Dealing with a Different Diagnosis

It’s not often that I wax poetic about the things I appreciate about life with Type 1 diabetes. Over the past 13 weeks, however, I’ve come to recognize that diabetes isn’t that bad, after all — mostly because I’m used to it.

After 21 years of diabetic livin’, I know how to navigate this world. I know that sugar-free candy is poison sent straight from the depths of Hades, that the simple act of waking up on a weekday is enough to give my blood sugar a swift kick northward. I know that I don’t really have to change the lancet every single time I prick my finger, that one or two rogue high blood sugars aren’t going to kill me or necessitate a foot amputation, and that sometimes the 15-15 rule is impossible to follow. Oh, and that the Bible Cure (along with the cinnamon cure) is total bullshit.

But now I’m pregnant! And in a cruel twist of fate, I still have diabetes — and I feel like I don’t know what the hell I’m supposed to be doing. I’m lucky enough to have some smart, supportive PWD mommies in my life, and that has definitely helped. As has my attachment to Cheryl Alkon’s Balancing Pregnancy with Pre-existing Diabetes, a pregnancy book that actually reads like a normal person wrote it. My Certified Diabetes Educator is more than supportive, and my main OB has total confidence in my ability to handle my blood sugar levels with my CDE’s input.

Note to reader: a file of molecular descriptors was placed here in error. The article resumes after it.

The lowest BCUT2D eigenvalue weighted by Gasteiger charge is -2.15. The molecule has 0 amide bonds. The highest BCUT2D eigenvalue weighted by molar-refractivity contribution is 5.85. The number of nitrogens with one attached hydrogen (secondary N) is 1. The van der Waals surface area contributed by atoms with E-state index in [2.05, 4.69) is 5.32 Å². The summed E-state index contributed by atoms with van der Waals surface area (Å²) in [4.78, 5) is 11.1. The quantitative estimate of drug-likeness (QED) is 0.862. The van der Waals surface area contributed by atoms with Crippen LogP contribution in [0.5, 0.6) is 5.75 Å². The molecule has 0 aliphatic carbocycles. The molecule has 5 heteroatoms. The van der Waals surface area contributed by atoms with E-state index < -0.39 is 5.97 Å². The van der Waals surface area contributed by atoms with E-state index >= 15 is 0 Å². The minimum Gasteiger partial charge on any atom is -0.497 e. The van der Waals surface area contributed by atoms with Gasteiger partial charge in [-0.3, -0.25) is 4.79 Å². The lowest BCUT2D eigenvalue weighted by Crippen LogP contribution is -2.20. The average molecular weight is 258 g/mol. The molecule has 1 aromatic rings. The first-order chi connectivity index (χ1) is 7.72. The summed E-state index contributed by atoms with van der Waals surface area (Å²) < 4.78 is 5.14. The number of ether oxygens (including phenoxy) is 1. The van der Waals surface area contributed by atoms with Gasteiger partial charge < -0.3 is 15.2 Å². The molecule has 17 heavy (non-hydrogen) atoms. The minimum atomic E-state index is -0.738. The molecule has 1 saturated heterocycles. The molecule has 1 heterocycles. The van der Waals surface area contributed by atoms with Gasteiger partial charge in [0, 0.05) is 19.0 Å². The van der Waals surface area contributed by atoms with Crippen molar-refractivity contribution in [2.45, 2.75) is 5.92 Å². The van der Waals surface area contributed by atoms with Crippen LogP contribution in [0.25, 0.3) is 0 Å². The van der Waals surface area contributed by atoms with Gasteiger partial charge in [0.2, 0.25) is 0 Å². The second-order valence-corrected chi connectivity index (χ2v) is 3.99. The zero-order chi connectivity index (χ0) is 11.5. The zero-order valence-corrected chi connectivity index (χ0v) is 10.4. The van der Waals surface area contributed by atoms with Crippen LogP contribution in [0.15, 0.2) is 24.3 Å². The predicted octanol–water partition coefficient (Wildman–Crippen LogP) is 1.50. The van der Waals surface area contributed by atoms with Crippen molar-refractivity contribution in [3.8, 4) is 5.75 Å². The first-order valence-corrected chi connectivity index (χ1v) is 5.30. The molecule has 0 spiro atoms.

So why do I feel like there’s way too much information out there, and — at the same time — not enough?

Every pregnancy-related website has a series of simultaneously uplifting and condescending stories about bonding with your unborn child and enjoying your new extra-large boobs, right next to a Q&A about birth complications and a banner ad for one of 7,000 special doohickies I’ll need just to keep the baby alive after it arrives.

I’ve received recommendations and advice from real-life friends regarding hypnobirthing, epidurals, C-sections, inductions, doctors, doulas, Bradley Method birthing classes, day care, maternity leave, maternity bras, maternity pillows, maternity clothes, diaper selection, prenatal testing, genetic counseling, and a million other things that will probably keep me up for the next 189 nights.

They didn’t have Freaked Out and Very Confused Expectant Mother Parking. I checked.

I appreciate all the input. (Really, I do. I love it.) But I can’t escape the fact that there’s so damn much to process. And I’ve only dealt with this condition for a few months — not 21 years — so I can’t pick out the Dr. Oz and Halle Berry stuff from the Mayo Clinic and Mary Tyler Moore business. And even if I could, how do I know what’s right for me? After all, I’m sure those know-it-all fools at Mayo would expect me to change my lancet 6 times a day.

I like to think my bullshit detector is pretty refined, but all it takes is a cheesy picture of a baby in an Anne Geddes getup or a mention of placenta preservation to turn me off of what might otherwise be a reputable source of information.

I guess what I’m looking for, and what I’m afraid I won’t find, is the pregnancy equivalent of the Diabetes Online Community. I need a group of people who are simultaneously crazy and completely normal, who are non-judgmental and supportive and honest and will tell me everything will be okay — without throwing in a caveat about birth weight or getting sufficient calcium in my diet.

I just need someone to travel to this coming September, observe a happy and healthy outcome to this pregnancy, shoot back through the space-time continuum, and assure me that everything will be okay.

Any takers?

11 comments on “Dealing with a Different Diagnosis

  1. Sally Marchini says: